And lastly, I was expecting this version to have extra notes, or photos or something relating scripture to brick building. More than just the illustrations they included. And I think the boys would have appreciated some kind of brick-building guide for making some of the creations, instead of having to come up with it all by looking at the photos. But I'm sure there is a reason why they didn't do that...probably conflicts with LEGO or something.

In summary, the main reason I didn't LOVE this Bible was that it was a NIrV and not the NKJV that our family uses all the time. If it was available in NKJV, I am sure that I would give it two big thumbs up!

Would I Recommend This Product?

If the version or style of the text of the Bible isn't that important to you, and you want an easy to read bible for children, I would say that this Bible might be a good fit! I think that it will work for both genders, however, my boys said it was more for boys because it was blue and had LEGO pictures. Obviously they are not accurate in their assumption. LOL. 

If version and scripture accuracy is important, than I would probably pass on this bible as it is more of a loose translation to make it "easier" for reading. That's what it was DESIGNED to be for and it does it well. It just isn't what I want in a Bible for my kids to use on a regular basis. If you were hoping for some kind of devotions or tidbits tying brick building into scripture (like I thought there would be), then no you won't find that.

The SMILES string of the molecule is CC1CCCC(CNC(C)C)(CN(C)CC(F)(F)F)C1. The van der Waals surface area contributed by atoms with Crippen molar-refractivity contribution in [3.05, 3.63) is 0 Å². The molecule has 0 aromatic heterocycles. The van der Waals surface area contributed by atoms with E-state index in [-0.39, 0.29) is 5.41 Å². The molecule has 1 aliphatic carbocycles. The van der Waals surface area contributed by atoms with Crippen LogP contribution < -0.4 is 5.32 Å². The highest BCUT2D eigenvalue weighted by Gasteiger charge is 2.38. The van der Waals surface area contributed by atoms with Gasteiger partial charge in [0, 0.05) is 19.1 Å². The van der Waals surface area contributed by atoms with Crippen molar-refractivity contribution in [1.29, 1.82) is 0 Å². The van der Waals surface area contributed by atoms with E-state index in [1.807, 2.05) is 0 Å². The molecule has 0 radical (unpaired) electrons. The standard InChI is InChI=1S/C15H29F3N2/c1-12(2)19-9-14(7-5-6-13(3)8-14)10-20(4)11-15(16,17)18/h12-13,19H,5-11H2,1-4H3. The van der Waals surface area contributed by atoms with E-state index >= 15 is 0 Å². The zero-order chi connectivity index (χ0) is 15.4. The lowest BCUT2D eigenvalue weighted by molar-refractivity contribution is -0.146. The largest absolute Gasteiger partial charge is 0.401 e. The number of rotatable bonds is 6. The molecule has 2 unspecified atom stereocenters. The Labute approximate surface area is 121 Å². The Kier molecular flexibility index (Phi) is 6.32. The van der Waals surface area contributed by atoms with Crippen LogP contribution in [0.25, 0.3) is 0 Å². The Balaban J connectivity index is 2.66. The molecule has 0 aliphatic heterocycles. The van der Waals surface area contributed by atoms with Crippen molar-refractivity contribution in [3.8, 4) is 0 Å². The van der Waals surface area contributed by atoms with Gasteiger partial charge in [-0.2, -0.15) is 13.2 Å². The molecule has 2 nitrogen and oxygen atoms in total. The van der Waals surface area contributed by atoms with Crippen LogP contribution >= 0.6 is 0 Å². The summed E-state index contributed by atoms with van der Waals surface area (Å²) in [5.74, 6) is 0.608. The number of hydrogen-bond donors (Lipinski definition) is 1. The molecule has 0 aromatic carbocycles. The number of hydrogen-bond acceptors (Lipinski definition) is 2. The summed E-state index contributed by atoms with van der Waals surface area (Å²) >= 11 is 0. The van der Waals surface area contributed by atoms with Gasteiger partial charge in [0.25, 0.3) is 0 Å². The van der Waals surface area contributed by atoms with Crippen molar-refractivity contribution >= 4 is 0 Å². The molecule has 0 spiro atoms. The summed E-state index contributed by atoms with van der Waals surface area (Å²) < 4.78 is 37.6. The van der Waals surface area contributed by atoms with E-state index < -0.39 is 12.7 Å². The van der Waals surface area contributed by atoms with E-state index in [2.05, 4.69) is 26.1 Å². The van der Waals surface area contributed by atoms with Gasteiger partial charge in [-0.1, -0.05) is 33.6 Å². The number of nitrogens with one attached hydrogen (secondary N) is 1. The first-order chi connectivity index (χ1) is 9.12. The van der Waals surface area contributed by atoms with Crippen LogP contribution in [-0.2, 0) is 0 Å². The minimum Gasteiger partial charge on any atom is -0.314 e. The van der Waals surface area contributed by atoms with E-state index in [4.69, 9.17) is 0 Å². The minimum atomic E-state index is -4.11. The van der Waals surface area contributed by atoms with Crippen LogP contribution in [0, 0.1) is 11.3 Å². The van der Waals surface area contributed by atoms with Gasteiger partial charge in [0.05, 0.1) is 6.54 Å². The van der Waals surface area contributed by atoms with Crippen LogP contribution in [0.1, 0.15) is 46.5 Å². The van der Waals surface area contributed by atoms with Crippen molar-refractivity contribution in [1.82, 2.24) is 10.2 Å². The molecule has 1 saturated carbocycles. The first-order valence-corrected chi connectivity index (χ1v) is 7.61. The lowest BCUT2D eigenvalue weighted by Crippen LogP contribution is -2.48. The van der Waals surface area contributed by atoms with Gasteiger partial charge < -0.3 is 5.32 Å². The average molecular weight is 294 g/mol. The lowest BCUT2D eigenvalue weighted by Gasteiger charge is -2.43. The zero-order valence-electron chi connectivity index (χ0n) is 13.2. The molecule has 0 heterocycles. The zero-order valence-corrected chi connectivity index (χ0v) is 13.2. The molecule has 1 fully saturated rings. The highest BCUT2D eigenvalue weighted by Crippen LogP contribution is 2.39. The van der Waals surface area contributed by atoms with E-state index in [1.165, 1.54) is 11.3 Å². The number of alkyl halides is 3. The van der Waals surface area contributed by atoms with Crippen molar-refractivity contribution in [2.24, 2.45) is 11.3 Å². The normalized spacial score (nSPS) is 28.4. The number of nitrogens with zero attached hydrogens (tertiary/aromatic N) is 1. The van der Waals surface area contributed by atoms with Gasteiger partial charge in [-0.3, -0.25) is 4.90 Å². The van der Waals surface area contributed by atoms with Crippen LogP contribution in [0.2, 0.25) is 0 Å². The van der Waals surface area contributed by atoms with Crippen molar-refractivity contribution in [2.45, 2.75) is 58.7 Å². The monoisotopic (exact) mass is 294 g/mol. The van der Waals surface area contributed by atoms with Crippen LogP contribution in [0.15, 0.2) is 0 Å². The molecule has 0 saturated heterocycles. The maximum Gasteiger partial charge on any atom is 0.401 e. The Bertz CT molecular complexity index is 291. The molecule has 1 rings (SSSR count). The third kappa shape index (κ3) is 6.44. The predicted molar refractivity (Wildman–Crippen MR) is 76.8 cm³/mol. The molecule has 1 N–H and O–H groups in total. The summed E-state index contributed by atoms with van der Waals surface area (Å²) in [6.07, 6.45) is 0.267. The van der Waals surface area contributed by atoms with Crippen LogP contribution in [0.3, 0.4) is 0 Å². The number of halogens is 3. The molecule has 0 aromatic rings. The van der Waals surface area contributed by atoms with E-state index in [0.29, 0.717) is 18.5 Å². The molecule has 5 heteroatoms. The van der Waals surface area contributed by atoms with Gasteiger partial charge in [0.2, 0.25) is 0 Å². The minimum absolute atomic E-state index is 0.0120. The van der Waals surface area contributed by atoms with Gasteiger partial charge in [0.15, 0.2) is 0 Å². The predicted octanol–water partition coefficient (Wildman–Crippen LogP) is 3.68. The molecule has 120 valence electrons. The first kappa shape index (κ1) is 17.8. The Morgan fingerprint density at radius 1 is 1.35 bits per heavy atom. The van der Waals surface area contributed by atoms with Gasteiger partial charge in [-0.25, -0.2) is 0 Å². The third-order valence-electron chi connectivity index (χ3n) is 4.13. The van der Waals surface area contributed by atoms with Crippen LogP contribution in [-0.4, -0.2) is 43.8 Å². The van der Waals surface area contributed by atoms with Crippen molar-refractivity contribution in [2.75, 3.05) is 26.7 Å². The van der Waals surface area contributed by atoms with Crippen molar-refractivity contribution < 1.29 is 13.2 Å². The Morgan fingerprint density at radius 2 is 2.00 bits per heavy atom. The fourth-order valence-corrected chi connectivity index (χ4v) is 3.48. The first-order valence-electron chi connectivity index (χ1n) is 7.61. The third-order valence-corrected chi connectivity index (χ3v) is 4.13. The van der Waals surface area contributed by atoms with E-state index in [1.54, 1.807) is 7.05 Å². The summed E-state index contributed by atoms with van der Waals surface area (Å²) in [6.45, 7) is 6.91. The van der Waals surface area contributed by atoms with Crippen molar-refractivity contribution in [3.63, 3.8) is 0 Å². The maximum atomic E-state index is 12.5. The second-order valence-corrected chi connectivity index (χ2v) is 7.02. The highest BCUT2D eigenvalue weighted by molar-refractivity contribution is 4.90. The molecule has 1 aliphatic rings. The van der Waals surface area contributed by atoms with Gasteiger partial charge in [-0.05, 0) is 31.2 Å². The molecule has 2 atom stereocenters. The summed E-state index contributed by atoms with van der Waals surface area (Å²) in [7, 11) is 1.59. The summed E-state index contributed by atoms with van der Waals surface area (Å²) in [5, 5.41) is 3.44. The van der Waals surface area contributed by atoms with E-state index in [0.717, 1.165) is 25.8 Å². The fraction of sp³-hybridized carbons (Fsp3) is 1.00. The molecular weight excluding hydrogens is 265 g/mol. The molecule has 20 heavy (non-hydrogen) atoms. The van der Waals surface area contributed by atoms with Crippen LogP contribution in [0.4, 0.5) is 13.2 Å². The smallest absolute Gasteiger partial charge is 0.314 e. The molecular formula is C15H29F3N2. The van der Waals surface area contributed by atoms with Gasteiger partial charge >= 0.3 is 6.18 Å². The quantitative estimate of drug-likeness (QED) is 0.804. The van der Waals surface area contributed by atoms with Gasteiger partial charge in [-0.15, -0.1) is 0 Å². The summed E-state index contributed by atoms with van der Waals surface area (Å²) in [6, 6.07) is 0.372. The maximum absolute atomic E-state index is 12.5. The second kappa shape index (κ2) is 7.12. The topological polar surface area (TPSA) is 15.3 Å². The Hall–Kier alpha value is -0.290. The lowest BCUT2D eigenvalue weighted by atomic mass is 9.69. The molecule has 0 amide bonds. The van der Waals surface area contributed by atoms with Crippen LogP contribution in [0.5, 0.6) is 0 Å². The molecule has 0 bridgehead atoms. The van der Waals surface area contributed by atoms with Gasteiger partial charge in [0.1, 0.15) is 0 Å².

Will we continue to use this product?
It will be a good one to pull out whenever some wording in our NKJV might be a bit beyond the boy's understanding--when there are LOTS of more complicated phrases and such. We own many translations, and this will just be another one in our stack to reference when needed.

Want to Know More?

We reviewed Faith Builders Bible from Zonderkidz. You have read our thoughts on it, but what did other families using this bible think about it? 
Faith Builders Bible {Zonderkidz Review}
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This is a Bible that the boys enjoy using--but almost exclusively because of the colorful illustrated photos showing various brick-building creations, not the actual bible itself. As expected, I am still not a big fan of the NIrV, but I already knew that going in. We will be sticking with the NKJV that we already have and use frequently.